However, there is a caveat in this principle of substance trumping style. Although substance is more essential than style, it does not give you an excuse to be grumpy or to behave curtly to others. Others might choose to overlook your sullenness because of the inner good they see in you, but you must do your part to work on your temperament and improve your communication skills. Why should magnetic personalities be associated with charismatic leaders only? Authentic leaders can be charming and affable too!

Authentic Leadership Readiness

Man biting penOne of the acid tests of an authentic leader is how you behave on the worst day of your life. If you can remain positive and maintain your integrity under intense pressure, then your leadership prowess is authentic.

If you perform well only when you have a great team around you, with all the finances you need, all the tools you require and all the encouragement you want, then nothing distinguishes you from the myriad of average leaders out there. When budgets are slashed and human capital is downsized, average leaders will buckle under less-than-ideal circumstances.

During the bull markets in the early to mid-1990s, practically everyone who invested in stocks on the Kuala Lumpur Stock Exchange made gains. Even those who had scant knowledge in finance were able to reap satisfactory profits. They became so-called successful financial investment leaders overnight. All it took was the guts to invest money, whether begged, borrowed or one’s own. I heard of corporate executives who abandoned their part-time MBA studies simply to focus more attention on the stock market. In the end, unauthentic investment leaders who mistook their luck for smartness suffered substantial losses when the share prices plunged. If you don’t possess adequate mastery, then you aren’t ready to be an authentic leader because you are unable to sustain your leadership position and influence.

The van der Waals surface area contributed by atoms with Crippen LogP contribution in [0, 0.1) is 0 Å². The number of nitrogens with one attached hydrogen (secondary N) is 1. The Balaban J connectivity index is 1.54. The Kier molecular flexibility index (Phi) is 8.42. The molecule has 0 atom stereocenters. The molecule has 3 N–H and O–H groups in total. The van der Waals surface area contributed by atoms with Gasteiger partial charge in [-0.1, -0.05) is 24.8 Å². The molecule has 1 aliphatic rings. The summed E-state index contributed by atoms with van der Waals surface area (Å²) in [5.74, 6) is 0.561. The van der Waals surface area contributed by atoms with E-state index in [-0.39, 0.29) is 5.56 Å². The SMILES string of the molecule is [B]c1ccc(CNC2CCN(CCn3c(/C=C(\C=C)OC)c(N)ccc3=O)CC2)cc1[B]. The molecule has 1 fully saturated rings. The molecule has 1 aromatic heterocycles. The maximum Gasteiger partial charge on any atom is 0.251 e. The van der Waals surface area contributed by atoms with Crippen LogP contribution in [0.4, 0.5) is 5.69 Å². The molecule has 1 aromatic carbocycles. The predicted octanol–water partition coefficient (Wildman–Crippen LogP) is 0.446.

Reflection

To assess your authentic leadership readiness, here are a few questions for you to reflect on:

  • Have you been exposed to very challenging situations? How did you behave then? Did you take out the pressure on someone else? Did you say or do something you regretted later?
  • Do you have adequate personal mastery in the area you are leading? Or is your successful performance heavily reliant on external elements, e.g. a fancy job title and benefits/perks, a particular colleague’s skills, a specific technology, or a large working budget? If any of those external elements is removed, can you still perform well?
  • If no one was looking and there was no way anyone could ever find out, would you lower your quality standards or compromise your ethical values?
  • Do you believe that since many leaders out there are not very ethical, then you are justified in behaving the same way?

Wherever you go or whatever organization you are in, your authenticity (or lack of it) will be revealed in the way you handle different situations, whether adverse or auspicious. Therefore, be authentically ready and readily authentic.

Reference

1, 2 http://hbr.org/2007/02/discovering-your-authentic-leadership

Photo credits

Image 1 courtesy of Cool Design

Image 2 courtesy of Imagery Majestic